It is construed that phorbol and its derivatives in the latex of Euphorbia umbellata induced inflammatory responses[26] and the modus operandi could be attributed to the release of histamine, cytokines, proteases which initiates acute inflammatory response with vascular remodeling and the concomitant leakage of plasma responsible for tumor, tissue damage, redness, and heat. Further this would have provoked the chemoreceptor trigger zone in medulla of the brain and resulted in projectile vomiting. In vivo studies in guinea pigs has revealed that the active phorbol ester, TPA (4b-12-0-tetradecanoylphorbol-13-acetate) was reported to induce inflammation and epidermal proliferation by inducing DNA synthesis through prostaglandin activation.[27] Instillation of human milk brought immediate action in reducing the redness of eyes due to its anti-inflammatory and anti-oxidant activity which is mediated through rich content of immunoglobulins and other anti-inflammatory agents.[28],[29]

It is also noted that case 1 was managed with available traditional medicines and the effect of toxicity was relieved within 12 h although the photophobia, chemosis, redness, and burning of eyes were relieved within 6 h of exposure. We have also noticed that case 2 who has received only the topical corticosteroid has taken increased duration to get rid of ocular symptoms.


  Conclusion Top


Two cases of human acute ocular injury due to accidental exposure to the latex of E. umbellata revealed that it is highly toxic and it resulted in conjunctival congestion with bilateral peri-orbital edema and acute inflammatory sequelae. However, there are reports available in the literature to detoxify the phorbol-ester containing plant. It is evident from this report that Euphorbia umbellata produces spectrum of ocular and systemic disturbances. This case report hopefully finds its purpose, emphasizing the need to have personal protective equipment such as goggles, gloves, and face mask compulsorily while handling toxic plants as the case of the plant reported here.

Consent

Written informed consent was obtained from the victims for the publication of the case report. The corresponding author of this article is the first case described in this case report.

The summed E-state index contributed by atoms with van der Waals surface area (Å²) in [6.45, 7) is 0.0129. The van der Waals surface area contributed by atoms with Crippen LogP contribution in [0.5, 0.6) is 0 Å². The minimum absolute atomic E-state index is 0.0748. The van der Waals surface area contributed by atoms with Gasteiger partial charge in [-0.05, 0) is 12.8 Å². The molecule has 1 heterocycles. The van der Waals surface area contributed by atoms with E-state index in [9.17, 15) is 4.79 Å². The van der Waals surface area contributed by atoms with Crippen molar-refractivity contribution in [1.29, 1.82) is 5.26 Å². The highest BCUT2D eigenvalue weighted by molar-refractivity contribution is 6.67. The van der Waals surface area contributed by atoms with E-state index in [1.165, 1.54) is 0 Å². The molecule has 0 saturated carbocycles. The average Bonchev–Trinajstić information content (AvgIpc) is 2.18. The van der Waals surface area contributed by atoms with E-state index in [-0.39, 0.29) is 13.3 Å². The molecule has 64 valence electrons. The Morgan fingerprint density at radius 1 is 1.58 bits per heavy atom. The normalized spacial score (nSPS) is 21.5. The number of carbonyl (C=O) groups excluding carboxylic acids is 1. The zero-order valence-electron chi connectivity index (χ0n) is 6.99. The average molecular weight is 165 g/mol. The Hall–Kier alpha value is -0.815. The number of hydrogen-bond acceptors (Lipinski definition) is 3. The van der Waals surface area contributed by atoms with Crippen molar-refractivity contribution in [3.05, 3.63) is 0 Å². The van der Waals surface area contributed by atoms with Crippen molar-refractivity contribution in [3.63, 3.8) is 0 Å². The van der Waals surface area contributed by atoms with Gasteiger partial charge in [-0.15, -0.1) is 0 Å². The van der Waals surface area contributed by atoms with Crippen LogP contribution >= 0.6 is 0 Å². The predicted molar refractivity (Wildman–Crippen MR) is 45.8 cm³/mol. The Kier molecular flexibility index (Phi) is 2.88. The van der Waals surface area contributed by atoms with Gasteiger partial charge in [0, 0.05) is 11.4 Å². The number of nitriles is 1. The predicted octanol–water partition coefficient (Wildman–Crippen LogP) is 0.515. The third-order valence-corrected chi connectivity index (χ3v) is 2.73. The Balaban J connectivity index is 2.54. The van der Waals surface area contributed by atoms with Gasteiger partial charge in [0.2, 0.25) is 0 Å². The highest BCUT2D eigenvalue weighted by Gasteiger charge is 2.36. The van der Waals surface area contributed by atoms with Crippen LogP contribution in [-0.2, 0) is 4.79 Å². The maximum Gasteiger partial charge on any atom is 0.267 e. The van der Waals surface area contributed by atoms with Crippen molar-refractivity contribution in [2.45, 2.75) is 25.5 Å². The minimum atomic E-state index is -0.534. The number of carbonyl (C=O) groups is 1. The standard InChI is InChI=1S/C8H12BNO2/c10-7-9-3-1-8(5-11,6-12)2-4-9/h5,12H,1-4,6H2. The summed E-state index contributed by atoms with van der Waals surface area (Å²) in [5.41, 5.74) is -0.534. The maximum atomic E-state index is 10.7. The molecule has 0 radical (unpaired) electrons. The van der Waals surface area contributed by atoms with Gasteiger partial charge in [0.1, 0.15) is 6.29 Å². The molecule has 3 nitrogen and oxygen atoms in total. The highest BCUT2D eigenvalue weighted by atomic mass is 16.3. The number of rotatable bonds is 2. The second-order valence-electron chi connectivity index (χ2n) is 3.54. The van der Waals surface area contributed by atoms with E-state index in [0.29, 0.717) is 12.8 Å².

Declaration of patient consent

The authors certify that they have obtained all appropriate patient consent forms. In the form the patients have given their consent for their images and other clinical information to be reported in the journal. The patients understand that their names and initials will not be published and due efforts will be made to conceal their identity, but anonymity cannot be guaranteed.

Financial support and sponsorship

Nil.

Conflicts of interest

There are no conflicts of interest.



 
  References Top

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Hassan EM, Mohammed M, Mohamed SM. Two new phorbol-type diterpene esters from Synadenium grantii hook F. Leaves. Rec Nat Prod 2012;6:255-62.  Back to cited text no. 8
    
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Uzabakiliho B, Largeau C, Casadevall E. Latex constituents of Euphorbia candelabrum, E. grantii, E. tirucalli and Synadenium grantii. Phytochemistry 1987;26:3041-5.  Back to cited text no. 11
    
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Zayed SM, Farghaly M, Taha H, Gotta H, Hecker E. Dietary cancer risk conditional cancerogens in produce of livestock fed on species of spurge (Euphorbiaceae). J Cancer Res Clin Oncol 1998;124:131-40.  Back to cited text no. 12
    
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[PUBMED]  [Full text]  
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Fleischman D, Meyer JJ, Fowler WC. Keratouveitis from Euphorbia cyparissias exposure is a temporal phenomenon. Clin Ophthalmol 2012;6:851-3.  Back to cited text no. 22
    
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    Figures

  [Figure 1], [Figure 2], [Figure 3]
 
 
    Tables